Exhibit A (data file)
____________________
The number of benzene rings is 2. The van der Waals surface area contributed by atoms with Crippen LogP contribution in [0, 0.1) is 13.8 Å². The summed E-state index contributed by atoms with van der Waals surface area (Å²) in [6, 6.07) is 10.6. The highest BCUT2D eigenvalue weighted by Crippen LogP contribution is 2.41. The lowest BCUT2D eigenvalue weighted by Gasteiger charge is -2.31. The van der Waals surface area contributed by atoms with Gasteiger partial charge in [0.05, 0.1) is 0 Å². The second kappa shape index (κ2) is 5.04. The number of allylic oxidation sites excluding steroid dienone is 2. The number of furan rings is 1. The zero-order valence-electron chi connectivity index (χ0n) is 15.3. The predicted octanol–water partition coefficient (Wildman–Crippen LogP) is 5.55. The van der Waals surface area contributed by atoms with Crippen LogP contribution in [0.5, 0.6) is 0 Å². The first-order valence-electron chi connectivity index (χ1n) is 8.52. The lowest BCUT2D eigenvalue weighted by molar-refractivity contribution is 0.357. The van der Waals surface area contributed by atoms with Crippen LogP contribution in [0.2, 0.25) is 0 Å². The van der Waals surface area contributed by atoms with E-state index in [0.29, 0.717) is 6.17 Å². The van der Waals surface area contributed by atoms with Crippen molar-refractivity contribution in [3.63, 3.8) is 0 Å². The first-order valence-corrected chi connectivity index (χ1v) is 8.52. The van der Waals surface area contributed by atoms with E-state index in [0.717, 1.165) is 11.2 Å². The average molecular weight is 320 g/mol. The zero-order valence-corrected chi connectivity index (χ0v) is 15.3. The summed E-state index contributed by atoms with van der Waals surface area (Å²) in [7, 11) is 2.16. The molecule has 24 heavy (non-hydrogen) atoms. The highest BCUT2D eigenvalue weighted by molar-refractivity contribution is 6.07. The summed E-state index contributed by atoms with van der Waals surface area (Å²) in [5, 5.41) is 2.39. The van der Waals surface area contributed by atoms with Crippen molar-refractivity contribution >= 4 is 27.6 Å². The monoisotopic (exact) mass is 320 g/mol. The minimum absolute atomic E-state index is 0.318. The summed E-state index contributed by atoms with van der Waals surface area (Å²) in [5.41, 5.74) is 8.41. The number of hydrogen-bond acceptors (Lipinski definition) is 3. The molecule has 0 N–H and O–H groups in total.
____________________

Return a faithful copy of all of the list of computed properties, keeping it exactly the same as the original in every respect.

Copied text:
The number of benzene rings is 2. The van der Waals surface area contributed by atoms with Crippen LogP contribution in [0, 0.1) is 13.8 Å². The summed E-state index contributed by atoms with van der Waals surface area (Å²) in [6, 6.07) is 10.6. The highest BCUT2D eigenvalue weighted by Crippen LogP contribution is 2.41. The lowest BCUT2D eigenvalue weighted by Gasteiger charge is -2.31. The van der Waals surface area contributed by atoms with Gasteiger partial charge in [0.05, 0.1) is 0 Å². The second kappa shape index (κ2) is 5.04. The number of allylic oxidation sites excluding steroid dienone is 2. The number of furan rings is 1. The zero-order valence-electron chi connectivity index (χ0n) is 15.3. The predicted octanol–water partition coefficient (Wildman–Crippen LogP) is 5.55. The van der Waals surface area contributed by atoms with Crippen LogP contribution in [0.5, 0.6) is 0 Å². The first-order valence-electron chi connectivity index (χ1n) is 8.52. The lowest BCUT2D eigenvalue weighted by molar-refractivity contribution is 0.357. The van der Waals surface area contributed by atoms with Crippen LogP contribution in [0.2, 0.25) is 0 Å². The van der Waals surface area contributed by atoms with E-state index in [0.29, 0.717) is 6.17 Å². The van der Waals surface area contributed by atoms with Crippen molar-refractivity contribution in [3.63, 3.8) is 0 Å². The first-order valence-corrected chi connectivity index (χ1v) is 8.52. The van der Waals surface area contributed by atoms with E-state index in [0.717, 1.165) is 11.2 Å². The average molecular weight is 320 g/mol. The zero-order valence-corrected chi connectivity index (χ0v) is 15.3. The summed E-state index contributed by atoms with van der Waals surface area (Å²) in [7, 11) is 2.16. The molecule has 24 heavy (non-hydrogen) atoms. The highest BCUT2D eigenvalue weighted by molar-refractivity contribution is 6.07. The summed E-state index contributed by atoms with van der Waals surface area (Å²) in [5, 5.41) is 2.39. The van der Waals surface area contributed by atoms with Crippen molar-refractivity contribution >= 4 is 27.6 Å². The monoisotopic (exact) mass is 320 g/mol. The minimum absolute atomic E-state index is 0.318. The summed E-state index contributed by atoms with van der Waals surface area (Å²) in [5.41, 5.74) is 8.41. The number of hydrogen-bond acceptors (Lipinski definition) is 3. The molecule has 0 N–H and O–H groups in total.